Comics change behavior as well as minds
In three studies, graphic storytelling helped communicators:
Build safety involvement.
Six out of 10 members of a building trade union pledged to get more active in union health and safety activities after reading a photo novel about asbestos hazards. Just four in 10 who read a booklet covering the same material thought they’d get more involved. That’s a 50% difference in involvement.
Make the medicine go down.
Women in rural Cameroon took 90% of the pills they were prescribed after seeing illustrated instructions. Those who received only verbal instructions took just 78% of the pills they were supposed to take. That’s an increase of 15%.
Get patients to take better care themselves.
More than three-quarters of those who’d received the cartoon instructions were compliant with daily wound care vs. about half of patients who’d received text-only instructions. That’s a difference of 43%.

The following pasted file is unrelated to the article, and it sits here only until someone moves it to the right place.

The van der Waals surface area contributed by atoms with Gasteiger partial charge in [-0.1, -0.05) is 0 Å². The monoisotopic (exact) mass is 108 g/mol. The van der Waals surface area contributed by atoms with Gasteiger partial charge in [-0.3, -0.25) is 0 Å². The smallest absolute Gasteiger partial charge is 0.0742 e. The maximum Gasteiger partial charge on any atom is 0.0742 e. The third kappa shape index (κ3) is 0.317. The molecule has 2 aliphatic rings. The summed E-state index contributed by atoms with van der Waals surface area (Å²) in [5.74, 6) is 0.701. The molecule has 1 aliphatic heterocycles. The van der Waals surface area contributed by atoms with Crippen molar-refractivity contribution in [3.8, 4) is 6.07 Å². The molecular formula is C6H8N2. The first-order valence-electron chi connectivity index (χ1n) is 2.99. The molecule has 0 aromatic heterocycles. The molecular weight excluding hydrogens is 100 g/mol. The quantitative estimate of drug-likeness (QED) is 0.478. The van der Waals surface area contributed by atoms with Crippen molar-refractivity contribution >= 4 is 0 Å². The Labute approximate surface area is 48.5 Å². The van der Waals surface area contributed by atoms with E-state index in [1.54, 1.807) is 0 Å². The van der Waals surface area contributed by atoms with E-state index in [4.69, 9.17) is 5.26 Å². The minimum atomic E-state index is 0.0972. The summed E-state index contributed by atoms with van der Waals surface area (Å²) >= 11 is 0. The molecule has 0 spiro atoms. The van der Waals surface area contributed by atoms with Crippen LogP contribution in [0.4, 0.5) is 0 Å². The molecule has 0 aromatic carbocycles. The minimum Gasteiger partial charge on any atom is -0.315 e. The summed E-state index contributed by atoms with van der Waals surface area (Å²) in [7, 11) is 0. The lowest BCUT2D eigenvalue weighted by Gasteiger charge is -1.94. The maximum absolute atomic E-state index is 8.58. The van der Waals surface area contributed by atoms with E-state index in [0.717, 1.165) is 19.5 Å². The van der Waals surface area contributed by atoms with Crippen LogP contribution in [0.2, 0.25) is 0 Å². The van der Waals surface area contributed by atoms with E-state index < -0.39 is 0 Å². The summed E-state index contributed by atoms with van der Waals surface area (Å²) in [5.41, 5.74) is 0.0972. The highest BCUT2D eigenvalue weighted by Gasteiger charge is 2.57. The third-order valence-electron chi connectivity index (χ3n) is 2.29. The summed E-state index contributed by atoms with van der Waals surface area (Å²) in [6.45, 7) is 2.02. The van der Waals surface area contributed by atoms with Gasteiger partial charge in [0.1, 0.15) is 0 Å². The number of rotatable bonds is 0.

How can you use comic strips, cartoons
and other graphic storytelling approaches to move people to act?
Sources: D.L. Roter, R.E. Rudd, J. Keogh, B. Robinson, “Worker produced health education material for the construction trades,” International Quarterly of Community Health Education, 1987, Vol. 7, pp. 109–21
C. Delp and J. Jones, “Communicating information to patients: the use of cartoon illustrations to improve comprehension of instructions,” Academy of Emergency Medicine, Vol. 3, 1996, pp. 264–70.
Peter S. Houts, Cecilia C. Doak, Leonard G. Doak, Matthew J. Loscalzo, “The Role of Pictures in Improving Health Communication: A Review of Research on Attention, Comprehension, Recall, and Adherence” (PDF), Patient Education and Counseling,Vol. 61, 2006, pp.173-190.